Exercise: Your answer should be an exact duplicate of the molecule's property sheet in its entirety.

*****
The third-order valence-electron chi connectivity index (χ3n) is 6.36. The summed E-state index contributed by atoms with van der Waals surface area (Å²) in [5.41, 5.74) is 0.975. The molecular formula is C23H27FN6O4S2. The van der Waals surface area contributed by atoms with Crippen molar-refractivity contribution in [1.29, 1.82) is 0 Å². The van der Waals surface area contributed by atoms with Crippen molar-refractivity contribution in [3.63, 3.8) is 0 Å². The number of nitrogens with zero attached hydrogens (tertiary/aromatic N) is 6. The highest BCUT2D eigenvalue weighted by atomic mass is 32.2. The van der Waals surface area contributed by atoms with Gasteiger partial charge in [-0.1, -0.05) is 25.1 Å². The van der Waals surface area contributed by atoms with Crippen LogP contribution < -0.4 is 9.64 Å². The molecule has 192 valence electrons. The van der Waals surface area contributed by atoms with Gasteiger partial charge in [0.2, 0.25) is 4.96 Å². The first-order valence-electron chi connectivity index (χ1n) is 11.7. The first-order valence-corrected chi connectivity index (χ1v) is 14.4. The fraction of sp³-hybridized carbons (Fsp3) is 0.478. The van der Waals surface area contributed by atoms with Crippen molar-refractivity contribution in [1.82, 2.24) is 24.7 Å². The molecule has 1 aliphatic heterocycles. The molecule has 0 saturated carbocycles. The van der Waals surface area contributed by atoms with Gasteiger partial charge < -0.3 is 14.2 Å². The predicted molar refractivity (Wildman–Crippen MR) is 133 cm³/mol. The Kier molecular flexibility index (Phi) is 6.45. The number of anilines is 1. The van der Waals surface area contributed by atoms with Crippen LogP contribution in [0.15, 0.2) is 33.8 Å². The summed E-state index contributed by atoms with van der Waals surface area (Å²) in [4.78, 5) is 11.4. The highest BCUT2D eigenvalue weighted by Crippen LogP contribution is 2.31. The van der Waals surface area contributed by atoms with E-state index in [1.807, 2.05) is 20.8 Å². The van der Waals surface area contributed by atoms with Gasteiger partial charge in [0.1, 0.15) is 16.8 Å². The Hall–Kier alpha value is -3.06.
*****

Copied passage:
The third-order valence-electron chi connectivity index (χ3n) is 6.36. The summed E-state index contributed by atoms with van der Waals surface area (Å²) in [5.41, 5.74) is 0.975. The molecular formula is C23H27FN6O4S2. The van der Waals surface area contributed by atoms with Crippen molar-refractivity contribution in [1.29, 1.82) is 0 Å². The van der Waals surface area contributed by atoms with Crippen molar-refractivity contribution in [3.63, 3.8) is 0 Å². The number of nitrogens with zero attached hydrogens (tertiary/aromatic N) is 6. The highest BCUT2D eigenvalue weighted by atomic mass is 32.2. The van der Waals surface area contributed by atoms with Gasteiger partial charge in [-0.1, -0.05) is 25.1 Å². The van der Waals surface area contributed by atoms with Crippen LogP contribution < -0.4 is 9.64 Å². The molecule has 192 valence electrons. The van der Waals surface area contributed by atoms with Gasteiger partial charge in [0.2, 0.25) is 4.96 Å². The first-order valence-electron chi connectivity index (χ1n) is 11.7. The first-order valence-corrected chi connectivity index (χ1v) is 14.4. The fraction of sp³-hybridized carbons (Fsp3) is 0.478. The van der Waals surface area contributed by atoms with Crippen molar-refractivity contribution in [1.82, 2.24) is 24.7 Å². The molecule has 1 aliphatic heterocycles. The molecule has 0 saturated carbocycles. The van der Waals surface area contributed by atoms with Gasteiger partial charge < -0.3 is 14.2 Å². The predicted molar refractivity (Wildman–Crippen MR) is 133 cm³/mol. The Kier molecular flexibility index (Phi) is 6.45. The number of anilines is 1. The van der Waals surface area contributed by atoms with Crippen LogP contribution in [0.15, 0.2) is 33.8 Å². The summed E-state index contributed by atoms with van der Waals surface area (Å²) in [4.78, 5) is 11.4. The highest BCUT2D eigenvalue weighted by Crippen LogP contribution is 2.31. The van der Waals surface area contributed by atoms with E-state index in [1.807, 2.05) is 20.8 Å². The van der Waals surface area contributed by atoms with Gasteiger partial charge in [0.1, 0.15) is 16.8 Å². The Hall–Kier alpha value is -3.06.